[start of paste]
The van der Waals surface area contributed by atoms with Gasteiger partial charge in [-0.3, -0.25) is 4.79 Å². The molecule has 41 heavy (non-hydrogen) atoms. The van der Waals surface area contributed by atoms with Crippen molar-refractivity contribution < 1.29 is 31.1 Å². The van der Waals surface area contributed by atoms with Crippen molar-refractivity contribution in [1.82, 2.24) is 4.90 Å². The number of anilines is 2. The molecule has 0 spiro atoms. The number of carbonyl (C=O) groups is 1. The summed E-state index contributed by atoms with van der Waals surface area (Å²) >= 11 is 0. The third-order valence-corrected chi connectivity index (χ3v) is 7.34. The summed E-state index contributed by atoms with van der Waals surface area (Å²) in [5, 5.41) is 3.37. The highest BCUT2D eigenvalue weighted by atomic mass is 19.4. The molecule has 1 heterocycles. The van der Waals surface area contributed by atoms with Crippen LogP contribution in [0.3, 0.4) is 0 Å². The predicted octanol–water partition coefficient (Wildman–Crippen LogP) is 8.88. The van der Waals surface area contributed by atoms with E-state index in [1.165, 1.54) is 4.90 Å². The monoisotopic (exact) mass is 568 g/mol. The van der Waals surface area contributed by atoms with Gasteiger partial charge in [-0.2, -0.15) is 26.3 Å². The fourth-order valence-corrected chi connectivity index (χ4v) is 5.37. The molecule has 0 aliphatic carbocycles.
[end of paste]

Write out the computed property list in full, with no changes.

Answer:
The van der Waals surface area contributed by atoms with Gasteiger partial charge in [-0.3, -0.25) is 4.79 Å². The molecule has 41 heavy (non-hydrogen) atoms. The van der Waals surface area contributed by atoms with Crippen molar-refractivity contribution < 1.29 is 31.1 Å². The van der Waals surface area contributed by atoms with Crippen molar-refractivity contribution in [1.82, 2.24) is 4.90 Å². The number of anilines is 2. The molecule has 0 spiro atoms. The number of carbonyl (C=O) groups is 1. The summed E-state index contributed by atoms with van der Waals surface area (Å²) >= 11 is 0. The third-order valence-corrected chi connectivity index (χ3v) is 7.34. The summed E-state index contributed by atoms with van der Waals surface area (Å²) in [5, 5.41) is 3.37. The highest BCUT2D eigenvalue weighted by atomic mass is 19.4. The molecule has 1 heterocycles. The van der Waals surface area contributed by atoms with Crippen LogP contribution in [0.3, 0.4) is 0 Å². The predicted octanol–water partition coefficient (Wildman–Crippen LogP) is 8.88. The van der Waals surface area contributed by atoms with E-state index in [1.165, 1.54) is 4.90 Å². The monoisotopic (exact) mass is 568 g/mol. The van der Waals surface area contributed by atoms with Gasteiger partial charge in [-0.2, -0.15) is 26.3 Å². The fourth-order valence-corrected chi connectivity index (χ4v) is 5.37. The molecule has 0 aliphatic carbocycles.